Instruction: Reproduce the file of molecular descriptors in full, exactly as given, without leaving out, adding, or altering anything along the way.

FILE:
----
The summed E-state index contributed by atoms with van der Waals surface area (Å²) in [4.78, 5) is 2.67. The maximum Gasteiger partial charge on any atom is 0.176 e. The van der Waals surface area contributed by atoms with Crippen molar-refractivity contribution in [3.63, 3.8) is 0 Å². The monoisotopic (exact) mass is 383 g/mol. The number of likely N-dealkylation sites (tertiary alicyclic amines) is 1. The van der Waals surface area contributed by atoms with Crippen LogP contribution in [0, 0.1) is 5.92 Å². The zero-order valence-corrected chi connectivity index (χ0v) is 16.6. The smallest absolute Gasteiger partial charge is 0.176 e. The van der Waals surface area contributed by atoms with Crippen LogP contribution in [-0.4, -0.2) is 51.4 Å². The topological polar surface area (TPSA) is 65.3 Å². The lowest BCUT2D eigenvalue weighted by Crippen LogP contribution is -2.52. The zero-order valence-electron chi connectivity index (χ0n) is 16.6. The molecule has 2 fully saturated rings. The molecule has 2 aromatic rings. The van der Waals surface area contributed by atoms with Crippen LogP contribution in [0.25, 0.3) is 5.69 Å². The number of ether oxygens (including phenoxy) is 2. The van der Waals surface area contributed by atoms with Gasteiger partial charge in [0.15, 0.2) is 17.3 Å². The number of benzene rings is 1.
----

The summed E-state index contributed by atoms with van der Waals surface area (Å²) in [4.78, 5) is 2.67. The maximum Gasteiger partial charge on any atom is 0.176 e. The van der Waals surface area contributed by atoms with Crippen molar-refractivity contribution in [3.63, 3.8) is 0 Å². The monoisotopic (exact) mass is 383 g/mol. The number of likely N-dealkylation sites (tertiary alicyclic amines) is 1. The van der Waals surface area contributed by atoms with Crippen LogP contribution in [0, 0.1) is 5.92 Å². The zero-order valence-corrected chi connectivity index (χ0v) is 16.6. The smallest absolute Gasteiger partial charge is 0.176 e. The van der Waals surface area contributed by atoms with Crippen LogP contribution in [-0.4, -0.2) is 51.4 Å². The topological polar surface area (TPSA) is 65.3 Å². The lowest BCUT2D eigenvalue weighted by Crippen LogP contribution is -2.52. The zero-order valence-electron chi connectivity index (χ0n) is 16.6. The molecule has 2 fully saturated rings. The molecule has 2 aromatic rings. The van der Waals surface area contributed by atoms with Crippen LogP contribution in [0.25, 0.3) is 5.69 Å². The number of ether oxygens (including phenoxy) is 2. The van der Waals surface area contributed by atoms with Gasteiger partial charge in [0.15, 0.2) is 17.3 Å². The number of benzene rings is 1.